Just for clarification, enterprise software can be pretty much lumped into four broad categories. 1) End-user facing software, like an ERP package or an HR package etc., would be members of one major category. This category tends to be transactional and directly supports vertical business functions within the enterprise. 2) The software that directly interfaces with IT hardware components, often referred to as “system software” are members of another major category. An operating system is probably the best known example of this category. 3) Software that resides in between the user facing applications and the system software is often referred to as “middleware.” This is where database management systems reside. There’s actually quite a lot of middleware but it’s the domain of IT techies. A lot (maybe all?) of cyber security software is in this category. And 4) there’s analytics and reporting software. Alteryx would be a member of this category. Business intelligence, warehouse systems, visualization software all reside in this category. These categories are just a convenient way to segment software. There are no rigid boundaries and there are obvious examples (like Windows) that seem to overlap more than one category.

When it comes to establishing standards, a lot of the heated arguments are about software in the first category. The second category faces the least argument. In most cases, the system software is pre-determined by the hardware decision. If you buy an IBM box to run UNIX, you are going to host AIX on it. If instead you purchase an HP box, you’l host HP-UX on it. There’s nothing to argue about.

At the Fortune 50 company I worked at, the enterprise architects and the cyber-security organization were two separate groups under different management ladders although there was often overlap in our work (I’m pretty sure that this arrangement was not unusual). As such we made efforts to coordinate with one another as much as possible. For the enterprise architects it was a goal to standardize on as few different software packages as feasible. For example, Oracle was the corporate standard for database management systems. We made an exception for DB2 in that we had established Catia as the standard for design software and it would only run on IBM/AIX hardware and DB2 DBMS (at the time, maybe not still true).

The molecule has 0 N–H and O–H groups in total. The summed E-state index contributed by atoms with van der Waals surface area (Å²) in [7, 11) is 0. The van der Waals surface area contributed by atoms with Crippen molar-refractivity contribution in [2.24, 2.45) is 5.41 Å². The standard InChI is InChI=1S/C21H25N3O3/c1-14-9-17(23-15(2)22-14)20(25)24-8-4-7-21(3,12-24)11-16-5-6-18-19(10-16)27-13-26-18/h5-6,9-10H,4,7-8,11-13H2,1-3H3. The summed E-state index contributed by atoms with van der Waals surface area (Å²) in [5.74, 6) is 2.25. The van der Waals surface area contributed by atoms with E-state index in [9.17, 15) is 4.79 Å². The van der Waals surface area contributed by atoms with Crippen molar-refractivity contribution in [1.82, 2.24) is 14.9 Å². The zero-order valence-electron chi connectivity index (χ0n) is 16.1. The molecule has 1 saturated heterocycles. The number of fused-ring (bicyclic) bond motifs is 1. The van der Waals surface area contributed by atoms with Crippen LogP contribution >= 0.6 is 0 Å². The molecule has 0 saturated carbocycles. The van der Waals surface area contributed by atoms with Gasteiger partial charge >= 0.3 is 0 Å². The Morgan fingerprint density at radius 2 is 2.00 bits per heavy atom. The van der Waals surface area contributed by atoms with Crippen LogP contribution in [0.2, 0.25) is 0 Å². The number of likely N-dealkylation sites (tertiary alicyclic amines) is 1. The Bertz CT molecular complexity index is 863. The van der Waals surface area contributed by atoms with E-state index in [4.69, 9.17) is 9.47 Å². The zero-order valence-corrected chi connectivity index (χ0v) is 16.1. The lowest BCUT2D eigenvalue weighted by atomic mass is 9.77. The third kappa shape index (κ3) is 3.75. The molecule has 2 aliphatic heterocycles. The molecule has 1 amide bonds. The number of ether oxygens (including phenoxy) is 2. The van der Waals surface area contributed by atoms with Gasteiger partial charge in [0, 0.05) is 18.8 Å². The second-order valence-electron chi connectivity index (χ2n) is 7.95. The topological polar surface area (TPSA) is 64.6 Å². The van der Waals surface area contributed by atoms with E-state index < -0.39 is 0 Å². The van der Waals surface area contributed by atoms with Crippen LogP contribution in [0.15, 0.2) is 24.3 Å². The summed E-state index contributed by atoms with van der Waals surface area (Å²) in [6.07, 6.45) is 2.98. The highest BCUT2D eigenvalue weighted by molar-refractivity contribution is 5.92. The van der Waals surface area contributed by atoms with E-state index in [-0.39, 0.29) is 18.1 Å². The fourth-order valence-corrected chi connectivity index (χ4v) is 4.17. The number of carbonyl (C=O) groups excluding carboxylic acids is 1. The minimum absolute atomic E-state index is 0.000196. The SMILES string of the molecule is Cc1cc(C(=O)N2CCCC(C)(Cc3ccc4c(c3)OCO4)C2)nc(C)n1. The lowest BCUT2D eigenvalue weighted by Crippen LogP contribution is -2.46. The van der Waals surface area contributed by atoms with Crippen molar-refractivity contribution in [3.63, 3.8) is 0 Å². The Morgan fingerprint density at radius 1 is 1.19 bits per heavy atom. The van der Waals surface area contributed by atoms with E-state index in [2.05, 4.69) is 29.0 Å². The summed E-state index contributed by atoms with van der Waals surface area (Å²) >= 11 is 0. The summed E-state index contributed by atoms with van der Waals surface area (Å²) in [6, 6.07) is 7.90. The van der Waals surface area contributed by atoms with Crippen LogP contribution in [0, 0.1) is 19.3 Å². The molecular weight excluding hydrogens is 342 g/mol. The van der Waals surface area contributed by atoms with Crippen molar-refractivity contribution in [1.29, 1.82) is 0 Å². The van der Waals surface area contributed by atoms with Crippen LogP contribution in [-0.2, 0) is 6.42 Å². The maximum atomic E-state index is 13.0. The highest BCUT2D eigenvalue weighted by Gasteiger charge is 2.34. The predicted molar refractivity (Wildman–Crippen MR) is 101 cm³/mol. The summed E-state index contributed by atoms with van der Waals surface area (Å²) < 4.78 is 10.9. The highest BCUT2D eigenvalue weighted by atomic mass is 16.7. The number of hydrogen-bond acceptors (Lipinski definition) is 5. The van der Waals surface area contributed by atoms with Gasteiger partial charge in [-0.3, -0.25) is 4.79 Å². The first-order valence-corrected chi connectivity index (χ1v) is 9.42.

The point is that keeping the number of software packages to a minimum was a significant cost management tool. The cyber security folks had a different attitude. The cyber security folks had a basic architectural premise of layered defense. There’s absolutely no way they would have purchased all the security software from a single vendor even if there was one that claimed to have a comprehensive solution.

My point is that when we look at an end point solution like Crowdstrike, there’s zero competitive threat from Zscaler or Okta. The security landscape is customarily partitioned and cyber security defenses are purchased (or sometimes built in-house to address special situations like export controls) to address the characteristics of each specific partition. In addition, a lot of attention was paid to “orchestration.” What that means is that the weak points of the overall security system resides at the boundaries of the partitions. Making sure that all the software components worked in concert with one another is critical.

So the question about Crowdstrike will it “be queen for a time. Then comes another, younger, more beautiful, to cast you down and take all you hold dear." fails to consider that Crowdstrike is not evaluated strictly on how well it does its intended job, though that is the most important question, it’s not the only question. How seamlessly it integrates with the software on its boundaries is also of vital importance.